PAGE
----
Hieronymus Bosch painting discovered in the USA


The Temptation of Saint Anthony, in the Nelson-Atkins Museum of Art in Kansas City in Missouri in the USA

This photo shows the painting The Temptation of Saint Anthony, in the Nelson-Atkins Museum of Art in Kansas City in Missouri in the USA; now discovered to have been painted by Hieronymus Bosch.

Translated from Omroep Brabant in the Netherlands:

New painting by Hieronymus Bosch discovered in United States of America

DEN BOSCH – A new work by painter Hieronymus (Jeroen) Bosch has been discovered. This conclude researchers from the Bosch Research and Conservation Project. This Monday they told about their research findings. It is the canvas “The Temptation of Saint Anthony”.

The painting is owned by the Nelson-Atkins Museum of Art in the American city of Kansas City. It was hidden for years in the depot of the US American museum.

The painting from circa 1500-1510 has for decades been attributed to a pupil or follower of Bosch. But it turns out to be by Hieronymus Bosch.

Signatures found with infrared

With infrared technology, researchers have made visible signatures on the keypad. “These signatures dovetail perfectly with what is found on other panels from the core work of Bosch,” the researchers said.

Published: Monday, February 1st, 2016 – 10:37

See also here.

The researchers also claim that the number of drawings attributed to Bosh should rise from 10 to 20.

Detail of painting The Temptation of Saint Anthony, in the Nelson-Atkins Museum of Art in Kansas City in Missouri in the USA

This photo, via TripAdvisor, is of a detail of another painting about The Temptation of Saint Anthony, also in the Nelson-Atkins Museum of Art in Kansas City in Missouri in the USA; said to have been painted by 16th century Dutch-Flemish artist Jan Wellens de Cock. Look at the woman’s foot in this detail.

Dutch children’s book on Jeroen Bosch: here. And here.

Dutch museum acquires portrait of 17th century princess


Amalia van Solms portrait by Honthorst

Translated from NOS TV in the Netherlands today:

Het Loo museum acquires portrait of Amalia of Solms

Palace Het Loo has recently purchased a double portrait by Gerard van Honthorst. It depicts the wife of Stadholder Frederik Hendrik, Amalia of Solms, with a cousin.

The curator of the museum says it it is special that specifically this Honthorst could be purchased. “His portraits of the Orange dynasty are rare on the market,” says curator Hanna Klarenbeek. …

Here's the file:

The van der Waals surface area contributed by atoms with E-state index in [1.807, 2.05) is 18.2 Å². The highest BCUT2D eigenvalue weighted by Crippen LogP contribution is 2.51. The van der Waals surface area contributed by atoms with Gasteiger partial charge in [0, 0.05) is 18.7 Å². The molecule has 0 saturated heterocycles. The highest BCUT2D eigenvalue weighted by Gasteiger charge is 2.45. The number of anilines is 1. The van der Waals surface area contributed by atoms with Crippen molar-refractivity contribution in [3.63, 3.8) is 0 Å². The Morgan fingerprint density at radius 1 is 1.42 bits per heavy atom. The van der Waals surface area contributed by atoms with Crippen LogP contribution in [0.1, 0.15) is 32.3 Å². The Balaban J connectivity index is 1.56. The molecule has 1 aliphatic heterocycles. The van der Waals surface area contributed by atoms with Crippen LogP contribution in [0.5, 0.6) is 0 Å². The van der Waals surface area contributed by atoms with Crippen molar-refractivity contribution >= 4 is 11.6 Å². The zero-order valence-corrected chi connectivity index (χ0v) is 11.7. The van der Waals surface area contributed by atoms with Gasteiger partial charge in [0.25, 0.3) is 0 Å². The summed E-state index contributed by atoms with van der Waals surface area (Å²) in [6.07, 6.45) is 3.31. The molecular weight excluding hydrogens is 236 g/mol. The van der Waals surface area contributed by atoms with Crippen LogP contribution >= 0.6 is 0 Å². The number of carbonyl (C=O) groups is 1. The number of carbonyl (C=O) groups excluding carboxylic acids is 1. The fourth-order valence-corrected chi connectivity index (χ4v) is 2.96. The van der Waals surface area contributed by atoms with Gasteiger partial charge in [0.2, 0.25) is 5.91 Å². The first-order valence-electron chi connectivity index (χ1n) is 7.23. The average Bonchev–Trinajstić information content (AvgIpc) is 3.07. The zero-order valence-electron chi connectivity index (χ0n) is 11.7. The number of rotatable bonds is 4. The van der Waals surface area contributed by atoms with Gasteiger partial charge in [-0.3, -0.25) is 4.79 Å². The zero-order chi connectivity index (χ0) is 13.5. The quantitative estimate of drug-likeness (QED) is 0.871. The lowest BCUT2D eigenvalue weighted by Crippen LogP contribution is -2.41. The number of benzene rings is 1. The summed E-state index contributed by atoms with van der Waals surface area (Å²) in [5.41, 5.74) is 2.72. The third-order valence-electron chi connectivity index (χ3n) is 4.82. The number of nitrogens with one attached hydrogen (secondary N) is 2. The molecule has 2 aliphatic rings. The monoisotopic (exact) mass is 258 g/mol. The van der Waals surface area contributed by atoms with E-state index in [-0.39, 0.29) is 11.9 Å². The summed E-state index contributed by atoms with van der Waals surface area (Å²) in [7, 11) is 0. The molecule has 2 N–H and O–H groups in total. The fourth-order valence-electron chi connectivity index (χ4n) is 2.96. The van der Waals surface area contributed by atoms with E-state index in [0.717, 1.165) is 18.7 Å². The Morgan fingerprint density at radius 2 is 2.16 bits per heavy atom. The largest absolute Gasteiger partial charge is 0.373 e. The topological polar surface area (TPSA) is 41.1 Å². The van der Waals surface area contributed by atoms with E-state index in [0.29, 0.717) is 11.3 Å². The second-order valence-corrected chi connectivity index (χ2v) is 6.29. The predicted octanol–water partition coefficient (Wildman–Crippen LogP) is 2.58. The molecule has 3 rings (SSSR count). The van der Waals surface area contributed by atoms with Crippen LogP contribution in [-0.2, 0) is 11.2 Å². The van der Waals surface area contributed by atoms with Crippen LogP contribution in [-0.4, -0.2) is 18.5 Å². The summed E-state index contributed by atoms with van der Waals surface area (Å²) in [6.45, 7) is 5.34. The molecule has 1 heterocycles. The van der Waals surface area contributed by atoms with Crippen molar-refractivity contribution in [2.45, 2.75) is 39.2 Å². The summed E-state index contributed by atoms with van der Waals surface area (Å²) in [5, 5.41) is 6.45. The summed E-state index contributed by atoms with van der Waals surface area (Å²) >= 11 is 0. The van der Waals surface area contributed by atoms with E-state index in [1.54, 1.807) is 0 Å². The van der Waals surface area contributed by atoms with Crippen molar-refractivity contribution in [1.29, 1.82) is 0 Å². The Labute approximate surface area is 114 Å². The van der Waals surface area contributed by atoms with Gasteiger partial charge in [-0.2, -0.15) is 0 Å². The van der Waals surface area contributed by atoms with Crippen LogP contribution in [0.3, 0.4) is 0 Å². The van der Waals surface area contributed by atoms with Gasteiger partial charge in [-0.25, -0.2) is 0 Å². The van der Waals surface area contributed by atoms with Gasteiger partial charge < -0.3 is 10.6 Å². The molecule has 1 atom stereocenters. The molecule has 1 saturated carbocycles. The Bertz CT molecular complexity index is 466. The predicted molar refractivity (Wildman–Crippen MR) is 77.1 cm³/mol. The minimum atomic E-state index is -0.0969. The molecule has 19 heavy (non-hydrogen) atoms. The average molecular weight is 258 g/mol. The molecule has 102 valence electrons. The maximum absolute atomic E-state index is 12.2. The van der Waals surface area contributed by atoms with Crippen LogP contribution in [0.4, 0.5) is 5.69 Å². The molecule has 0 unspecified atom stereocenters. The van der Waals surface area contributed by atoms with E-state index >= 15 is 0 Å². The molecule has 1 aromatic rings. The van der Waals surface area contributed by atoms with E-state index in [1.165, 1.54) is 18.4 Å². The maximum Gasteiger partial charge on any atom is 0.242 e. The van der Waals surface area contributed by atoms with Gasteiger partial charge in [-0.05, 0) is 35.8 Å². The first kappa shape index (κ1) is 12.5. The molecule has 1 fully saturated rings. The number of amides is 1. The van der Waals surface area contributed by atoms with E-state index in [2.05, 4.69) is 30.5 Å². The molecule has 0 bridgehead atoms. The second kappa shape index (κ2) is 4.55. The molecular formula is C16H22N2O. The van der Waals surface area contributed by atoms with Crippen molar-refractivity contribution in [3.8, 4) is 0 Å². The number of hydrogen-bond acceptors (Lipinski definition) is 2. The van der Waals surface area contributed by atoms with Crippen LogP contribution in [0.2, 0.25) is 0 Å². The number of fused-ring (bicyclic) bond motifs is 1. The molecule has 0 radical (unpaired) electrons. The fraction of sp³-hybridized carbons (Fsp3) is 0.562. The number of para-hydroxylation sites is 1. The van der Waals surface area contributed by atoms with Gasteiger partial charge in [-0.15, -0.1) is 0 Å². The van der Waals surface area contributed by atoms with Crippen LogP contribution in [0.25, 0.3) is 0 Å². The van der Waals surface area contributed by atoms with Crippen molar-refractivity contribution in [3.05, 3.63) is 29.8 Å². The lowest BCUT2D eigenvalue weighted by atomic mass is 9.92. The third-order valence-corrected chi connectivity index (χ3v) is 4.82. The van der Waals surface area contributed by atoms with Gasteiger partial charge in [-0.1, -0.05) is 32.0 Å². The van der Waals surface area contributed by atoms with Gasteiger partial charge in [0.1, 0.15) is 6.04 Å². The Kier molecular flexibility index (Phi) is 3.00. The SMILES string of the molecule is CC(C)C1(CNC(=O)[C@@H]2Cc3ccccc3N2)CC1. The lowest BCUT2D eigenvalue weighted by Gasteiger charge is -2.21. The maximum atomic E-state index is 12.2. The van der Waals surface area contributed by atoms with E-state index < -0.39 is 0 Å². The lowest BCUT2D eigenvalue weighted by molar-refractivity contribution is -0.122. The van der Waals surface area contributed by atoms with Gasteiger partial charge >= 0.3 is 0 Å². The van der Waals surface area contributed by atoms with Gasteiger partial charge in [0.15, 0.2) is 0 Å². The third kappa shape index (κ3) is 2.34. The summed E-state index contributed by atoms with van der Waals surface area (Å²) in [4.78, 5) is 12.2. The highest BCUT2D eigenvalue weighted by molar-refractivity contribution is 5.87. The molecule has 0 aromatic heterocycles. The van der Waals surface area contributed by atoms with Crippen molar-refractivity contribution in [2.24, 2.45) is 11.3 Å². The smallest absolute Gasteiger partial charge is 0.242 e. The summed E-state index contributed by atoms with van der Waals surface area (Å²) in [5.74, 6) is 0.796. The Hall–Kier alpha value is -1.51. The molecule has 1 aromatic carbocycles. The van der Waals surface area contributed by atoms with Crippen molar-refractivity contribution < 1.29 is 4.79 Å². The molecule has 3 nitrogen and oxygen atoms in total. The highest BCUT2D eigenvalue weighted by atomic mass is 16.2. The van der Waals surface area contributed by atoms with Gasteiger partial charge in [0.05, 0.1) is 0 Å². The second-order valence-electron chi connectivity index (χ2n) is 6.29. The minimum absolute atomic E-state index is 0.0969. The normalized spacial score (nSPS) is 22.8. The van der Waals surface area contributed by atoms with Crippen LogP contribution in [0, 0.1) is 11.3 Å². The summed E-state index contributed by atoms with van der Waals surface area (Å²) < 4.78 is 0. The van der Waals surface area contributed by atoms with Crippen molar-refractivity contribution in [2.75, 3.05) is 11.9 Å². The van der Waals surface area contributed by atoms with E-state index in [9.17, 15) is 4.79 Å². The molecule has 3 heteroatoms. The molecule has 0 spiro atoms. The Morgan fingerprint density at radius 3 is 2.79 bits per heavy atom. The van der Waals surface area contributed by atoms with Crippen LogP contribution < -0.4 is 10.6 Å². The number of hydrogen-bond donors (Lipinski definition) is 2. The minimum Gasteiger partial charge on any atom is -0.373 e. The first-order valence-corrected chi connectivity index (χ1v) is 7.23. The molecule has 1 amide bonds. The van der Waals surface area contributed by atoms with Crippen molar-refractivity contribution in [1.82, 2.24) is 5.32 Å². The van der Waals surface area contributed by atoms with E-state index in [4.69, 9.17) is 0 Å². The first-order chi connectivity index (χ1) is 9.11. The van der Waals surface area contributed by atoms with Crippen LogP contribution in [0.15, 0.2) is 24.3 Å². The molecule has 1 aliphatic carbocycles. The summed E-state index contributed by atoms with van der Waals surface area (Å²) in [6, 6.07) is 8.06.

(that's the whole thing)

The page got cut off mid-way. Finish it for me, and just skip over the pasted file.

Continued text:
The portrait, in which Princess Von Solms is depicted as hunting goddess Diana and her cousin Charlotte de la Trémoïlle [countess of Derby in England] as [the Roman goddess of agriculture] Ceres, was ordered in 1632 from Honthorst, the favourite painter of the Orange dynasty.

In The Netherlands, there was no monarchical court like in most other European countries then.

There was only the Stadhouder‘s court.

Which would have liked very much to be a princely court like elsewhere in Europe; but constitutionally wasn’t.

Rembrandt got one commission from the princely court (princely, as the Stadhouders were also absolute monarchs in the tiny statelet of Orange in southern France).

But when his portrait of Princess Amalia von Solms, wife of Stadhouder Frederik Hendrik, turned out to be not flattering enough, he never got a commission from that court again.

A Hermitage Amsterdam exhibition notes that Stadhouder Frederik Hendrik prefered painters from the feudal southern Netherlands (now: Belgium), though that region was the military enemy, to “bourgeois” northern painters like Rembrandt. He also prefered Gerard van Honthorst to Rembrandt as a painter of portraits of his wife. Honthorst was not from the Spanish occupied southern Netherlands. However, his home province Utrecht in the central Netherlands was less bourgeois rebellious than Rembrandt’s Holland. And Honthorst had spent much time in feudal Italy.

It hung for years in the princely hunting lodge Honselaarsdijk House in South Holland.

It disappeared around 1795 from the stadholders’ art collection and according to Het Loo for decades it was gone without a trace. In 1951 it surfaced at an auction in London, and then it disappeared again into a private collection. …

The museum plans to hang the work in the bed chamber of Mary II [wife of King of England and Stadholder of Holland Willem III], because there guests were received, as in the original room where the portrait hung in Honselaarsdijk House.